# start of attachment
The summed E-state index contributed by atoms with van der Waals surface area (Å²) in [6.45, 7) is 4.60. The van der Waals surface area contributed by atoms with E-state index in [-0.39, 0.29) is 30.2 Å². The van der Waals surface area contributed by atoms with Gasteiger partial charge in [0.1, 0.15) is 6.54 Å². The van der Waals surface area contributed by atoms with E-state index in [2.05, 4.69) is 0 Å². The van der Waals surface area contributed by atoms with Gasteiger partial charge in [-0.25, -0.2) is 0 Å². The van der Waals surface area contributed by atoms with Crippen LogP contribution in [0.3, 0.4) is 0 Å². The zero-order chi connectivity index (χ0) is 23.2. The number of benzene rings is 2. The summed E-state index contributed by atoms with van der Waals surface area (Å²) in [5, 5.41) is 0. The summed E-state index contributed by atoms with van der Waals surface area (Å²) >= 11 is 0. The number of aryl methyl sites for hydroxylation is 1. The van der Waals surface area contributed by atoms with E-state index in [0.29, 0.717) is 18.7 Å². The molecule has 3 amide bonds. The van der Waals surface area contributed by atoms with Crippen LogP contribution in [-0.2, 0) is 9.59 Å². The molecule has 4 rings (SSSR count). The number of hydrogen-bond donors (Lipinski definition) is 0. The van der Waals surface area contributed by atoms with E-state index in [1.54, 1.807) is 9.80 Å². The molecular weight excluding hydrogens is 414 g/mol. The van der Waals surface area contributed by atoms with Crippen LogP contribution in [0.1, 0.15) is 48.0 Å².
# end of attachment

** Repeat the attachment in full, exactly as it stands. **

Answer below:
The summed E-state index contributed by atoms with van der Waals surface area (Å²) in [6.45, 7) is 4.60. The van der Waals surface area contributed by atoms with E-state index in [-0.39, 0.29) is 30.2 Å². The van der Waals surface area contributed by atoms with Gasteiger partial charge in [0.1, 0.15) is 6.54 Å². The van der Waals surface area contributed by atoms with E-state index in [2.05, 4.69) is 0 Å². The van der Waals surface area contributed by atoms with Gasteiger partial charge in [-0.25, -0.2) is 0 Å². The van der Waals surface area contributed by atoms with Crippen LogP contribution in [0.3, 0.4) is 0 Å². The zero-order chi connectivity index (χ0) is 23.2. The number of benzene rings is 2. The summed E-state index contributed by atoms with van der Waals surface area (Å²) in [5, 5.41) is 0. The summed E-state index contributed by atoms with van der Waals surface area (Å²) >= 11 is 0. The number of aryl methyl sites for hydroxylation is 1. The van der Waals surface area contributed by atoms with E-state index in [0.29, 0.717) is 18.7 Å². The molecule has 3 amide bonds. The van der Waals surface area contributed by atoms with Crippen LogP contribution in [-0.2, 0) is 9.59 Å². The molecule has 4 rings (SSSR count). The number of hydrogen-bond donors (Lipinski definition) is 0. The van der Waals surface area contributed by atoms with E-state index in [1.54, 1.807) is 9.80 Å². The molecular weight excluding hydrogens is 414 g/mol. The van der Waals surface area contributed by atoms with Crippen LogP contribution in [0.1, 0.15) is 48.0 Å².